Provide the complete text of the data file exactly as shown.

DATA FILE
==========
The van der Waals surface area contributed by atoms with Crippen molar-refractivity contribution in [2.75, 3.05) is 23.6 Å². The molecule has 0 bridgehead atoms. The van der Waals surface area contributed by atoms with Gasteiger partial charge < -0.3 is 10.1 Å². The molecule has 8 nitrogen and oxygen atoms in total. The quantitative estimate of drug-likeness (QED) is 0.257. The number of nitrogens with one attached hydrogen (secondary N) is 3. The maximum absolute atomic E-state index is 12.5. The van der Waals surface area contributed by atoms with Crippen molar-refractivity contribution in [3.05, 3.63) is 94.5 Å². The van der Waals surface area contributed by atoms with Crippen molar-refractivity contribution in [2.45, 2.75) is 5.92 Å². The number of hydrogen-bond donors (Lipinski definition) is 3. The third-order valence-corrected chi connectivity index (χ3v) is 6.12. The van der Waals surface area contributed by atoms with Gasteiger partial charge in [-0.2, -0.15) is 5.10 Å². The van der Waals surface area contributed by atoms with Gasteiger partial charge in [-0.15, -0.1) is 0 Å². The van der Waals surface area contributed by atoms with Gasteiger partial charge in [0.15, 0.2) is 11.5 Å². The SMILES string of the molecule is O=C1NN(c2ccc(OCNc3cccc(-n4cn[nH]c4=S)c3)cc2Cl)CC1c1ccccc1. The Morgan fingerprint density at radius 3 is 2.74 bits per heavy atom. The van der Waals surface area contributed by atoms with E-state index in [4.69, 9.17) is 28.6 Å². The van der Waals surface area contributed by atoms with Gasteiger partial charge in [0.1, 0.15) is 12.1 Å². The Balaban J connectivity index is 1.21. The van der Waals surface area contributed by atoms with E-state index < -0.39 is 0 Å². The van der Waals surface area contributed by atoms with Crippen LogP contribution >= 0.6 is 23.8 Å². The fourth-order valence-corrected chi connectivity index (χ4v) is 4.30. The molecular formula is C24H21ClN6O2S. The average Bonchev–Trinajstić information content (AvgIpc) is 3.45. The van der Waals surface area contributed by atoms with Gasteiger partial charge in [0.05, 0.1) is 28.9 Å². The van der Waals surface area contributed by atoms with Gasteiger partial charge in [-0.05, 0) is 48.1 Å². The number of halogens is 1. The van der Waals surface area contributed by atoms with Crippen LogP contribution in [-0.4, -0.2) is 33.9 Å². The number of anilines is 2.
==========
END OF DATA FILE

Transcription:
The van der Waals surface area contributed by atoms with Crippen molar-refractivity contribution in [2.75, 3.05) is 23.6 Å². The molecule has 0 bridgehead atoms. The van der Waals surface area contributed by atoms with Gasteiger partial charge < -0.3 is 10.1 Å². The molecule has 8 nitrogen and oxygen atoms in total. The quantitative estimate of drug-likeness (QED) is 0.257. The number of nitrogens with one attached hydrogen (secondary N) is 3. The maximum absolute atomic E-state index is 12.5. The van der Waals surface area contributed by atoms with Crippen molar-refractivity contribution in [3.05, 3.63) is 94.5 Å². The van der Waals surface area contributed by atoms with Crippen molar-refractivity contribution in [2.45, 2.75) is 5.92 Å². The number of hydrogen-bond donors (Lipinski definition) is 3. The third-order valence-corrected chi connectivity index (χ3v) is 6.12. The van der Waals surface area contributed by atoms with Gasteiger partial charge in [-0.2, -0.15) is 5.10 Å². The van der Waals surface area contributed by atoms with Gasteiger partial charge in [-0.15, -0.1) is 0 Å². The van der Waals surface area contributed by atoms with Gasteiger partial charge in [0.15, 0.2) is 11.5 Å². The SMILES string of the molecule is O=C1NN(c2ccc(OCNc3cccc(-n4cn[nH]c4=S)c3)cc2Cl)CC1c1ccccc1. The Morgan fingerprint density at radius 3 is 2.74 bits per heavy atom. The van der Waals surface area contributed by atoms with E-state index in [4.69, 9.17) is 28.6 Å². The van der Waals surface area contributed by atoms with Gasteiger partial charge in [0.1, 0.15) is 12.1 Å². The Balaban J connectivity index is 1.21. The van der Waals surface area contributed by atoms with E-state index < -0.39 is 0 Å². The van der Waals surface area contributed by atoms with Crippen LogP contribution >= 0.6 is 23.8 Å². The fourth-order valence-corrected chi connectivity index (χ4v) is 4.30. The molecular formula is C24H21ClN6O2S. The average Bonchev–Trinajstić information content (AvgIpc) is 3.45. The van der Waals surface area contributed by atoms with Gasteiger partial charge in [0.05, 0.1) is 28.9 Å². The van der Waals surface area contributed by atoms with Gasteiger partial charge in [-0.05, 0) is 48.1 Å². The number of halogens is 1. The van der Waals surface area contributed by atoms with Crippen LogP contribution in [-0.4, -0.2) is 33.9 Å². The number of anilines is 2.